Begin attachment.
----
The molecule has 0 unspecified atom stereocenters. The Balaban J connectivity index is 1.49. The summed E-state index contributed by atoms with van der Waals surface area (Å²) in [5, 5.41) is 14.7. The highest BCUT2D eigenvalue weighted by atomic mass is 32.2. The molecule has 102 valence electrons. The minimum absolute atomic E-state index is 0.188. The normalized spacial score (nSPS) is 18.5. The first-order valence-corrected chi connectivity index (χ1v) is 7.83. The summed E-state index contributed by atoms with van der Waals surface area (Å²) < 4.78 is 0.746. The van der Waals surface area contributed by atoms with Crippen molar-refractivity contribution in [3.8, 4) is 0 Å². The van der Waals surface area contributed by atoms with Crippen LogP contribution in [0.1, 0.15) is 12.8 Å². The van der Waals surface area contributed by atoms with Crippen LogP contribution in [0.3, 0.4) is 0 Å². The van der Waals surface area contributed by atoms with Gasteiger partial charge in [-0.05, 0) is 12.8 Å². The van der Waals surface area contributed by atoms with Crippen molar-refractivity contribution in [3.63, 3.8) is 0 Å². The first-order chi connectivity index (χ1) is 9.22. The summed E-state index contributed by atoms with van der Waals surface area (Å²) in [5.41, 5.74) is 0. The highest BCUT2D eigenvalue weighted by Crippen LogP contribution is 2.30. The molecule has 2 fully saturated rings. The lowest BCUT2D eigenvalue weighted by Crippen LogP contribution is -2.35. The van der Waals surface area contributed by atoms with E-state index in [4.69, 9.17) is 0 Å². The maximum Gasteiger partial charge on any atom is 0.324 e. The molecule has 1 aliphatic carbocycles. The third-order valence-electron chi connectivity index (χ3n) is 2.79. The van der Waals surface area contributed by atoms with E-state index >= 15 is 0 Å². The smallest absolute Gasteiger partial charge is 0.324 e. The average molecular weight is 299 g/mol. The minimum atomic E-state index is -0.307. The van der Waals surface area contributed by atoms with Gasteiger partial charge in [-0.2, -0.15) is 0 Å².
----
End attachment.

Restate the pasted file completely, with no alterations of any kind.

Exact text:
The molecule has 0 unspecified atom stereocenters. The Balaban J connectivity index is 1.49. The summed E-state index contributed by atoms with van der Waals surface area (Å²) in [5, 5.41) is 14.7. The highest BCUT2D eigenvalue weighted by atomic mass is 32.2. The molecule has 102 valence electrons. The minimum absolute atomic E-state index is 0.188. The normalized spacial score (nSPS) is 18.5. The first-order valence-corrected chi connectivity index (χ1v) is 7.83. The summed E-state index contributed by atoms with van der Waals surface area (Å²) < 4.78 is 0.746. The van der Waals surface area contributed by atoms with Crippen molar-refractivity contribution in [3.8, 4) is 0 Å². The van der Waals surface area contributed by atoms with Crippen LogP contribution in [0.1, 0.15) is 12.8 Å². The van der Waals surface area contributed by atoms with Crippen LogP contribution in [0.3, 0.4) is 0 Å². The van der Waals surface area contributed by atoms with Gasteiger partial charge in [-0.05, 0) is 12.8 Å². The van der Waals surface area contributed by atoms with Crippen molar-refractivity contribution in [3.63, 3.8) is 0 Å². The first-order chi connectivity index (χ1) is 9.22. The summed E-state index contributed by atoms with van der Waals surface area (Å²) in [5.41, 5.74) is 0. The highest BCUT2D eigenvalue weighted by Crippen LogP contribution is 2.30. The molecule has 2 fully saturated rings. The lowest BCUT2D eigenvalue weighted by Crippen LogP contribution is -2.35. The van der Waals surface area contributed by atoms with E-state index in [4.69, 9.17) is 0 Å². The maximum Gasteiger partial charge on any atom is 0.324 e. The molecule has 1 aliphatic carbocycles. The third-order valence-electron chi connectivity index (χ3n) is 2.79. The van der Waals surface area contributed by atoms with E-state index >= 15 is 0 Å². The smallest absolute Gasteiger partial charge is 0.324 e. The average molecular weight is 299 g/mol. The minimum atomic E-state index is -0.307. The van der Waals surface area contributed by atoms with Gasteiger partial charge in [-0.2, -0.15) is 0 Å².